D. selecting by positioning on an underside of said piston-contacting knob locations of bosses effective to establish a camming engagement with those of said pistons to produce flow through said capillaries at said desired flow rate;
whereby there is substituted rotational knob movement for individual finger manipulation of switches as might be prone to a switch selection error.

This application claims the benefit of U.S. Provisional Patent Application No. 60/396,610, filed on Jul. 19, 2002, the contents of which are incorporated herein by reference thereto.

The present invention relates generally to improvements concerned with two popular methods to control flow with a fixed rate of flow. One is with capillary tubes and the other uses restrictive flow tubing sets. The improvements address the problem of how to provide a wide range of fixed flows accurately using the available technology.


U.S. Pat. No. 5,318,515 for “Intravenous Flow Regulator Device And Associated Method” issued to Wilk discloses the use of fixed, different flow passages with flow rates such as 25 cc/hr, 50 cc/hr, 100 cc/hr and 200 cc/hr that are opened and closed by manually operated switches to achieve a range of flow rates. A drawback in Wilk however is that an operating mode of opening and closing switches is undesirable not only because it is implemented manually, but also because it cannot be readily correlated to ascending and descending flow rates except by reference to written instructions, and the correlation noted is undesirable in making flow rate adjustments.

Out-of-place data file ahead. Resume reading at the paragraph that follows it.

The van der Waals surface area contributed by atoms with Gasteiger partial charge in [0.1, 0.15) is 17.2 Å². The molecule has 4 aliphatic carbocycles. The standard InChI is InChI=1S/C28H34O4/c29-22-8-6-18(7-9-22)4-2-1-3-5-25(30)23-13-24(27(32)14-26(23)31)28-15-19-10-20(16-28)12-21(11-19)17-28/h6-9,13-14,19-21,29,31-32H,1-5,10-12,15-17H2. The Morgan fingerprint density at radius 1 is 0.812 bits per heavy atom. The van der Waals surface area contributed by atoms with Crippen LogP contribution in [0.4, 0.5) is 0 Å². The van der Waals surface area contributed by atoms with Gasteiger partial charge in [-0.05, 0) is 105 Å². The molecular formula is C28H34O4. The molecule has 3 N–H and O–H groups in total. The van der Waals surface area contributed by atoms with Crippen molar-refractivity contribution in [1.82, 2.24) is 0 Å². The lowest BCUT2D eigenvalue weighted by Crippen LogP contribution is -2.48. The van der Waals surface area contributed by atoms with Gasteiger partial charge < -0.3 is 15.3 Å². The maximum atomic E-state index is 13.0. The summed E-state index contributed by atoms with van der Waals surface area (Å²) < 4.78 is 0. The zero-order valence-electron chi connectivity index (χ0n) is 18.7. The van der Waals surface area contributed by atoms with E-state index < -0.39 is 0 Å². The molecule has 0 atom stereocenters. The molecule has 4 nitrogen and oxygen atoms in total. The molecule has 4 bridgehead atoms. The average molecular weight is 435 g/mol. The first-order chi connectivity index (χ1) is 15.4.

Broadly, it is an object of the present invention to overcome the foregoing and other shortcomings of the prior art.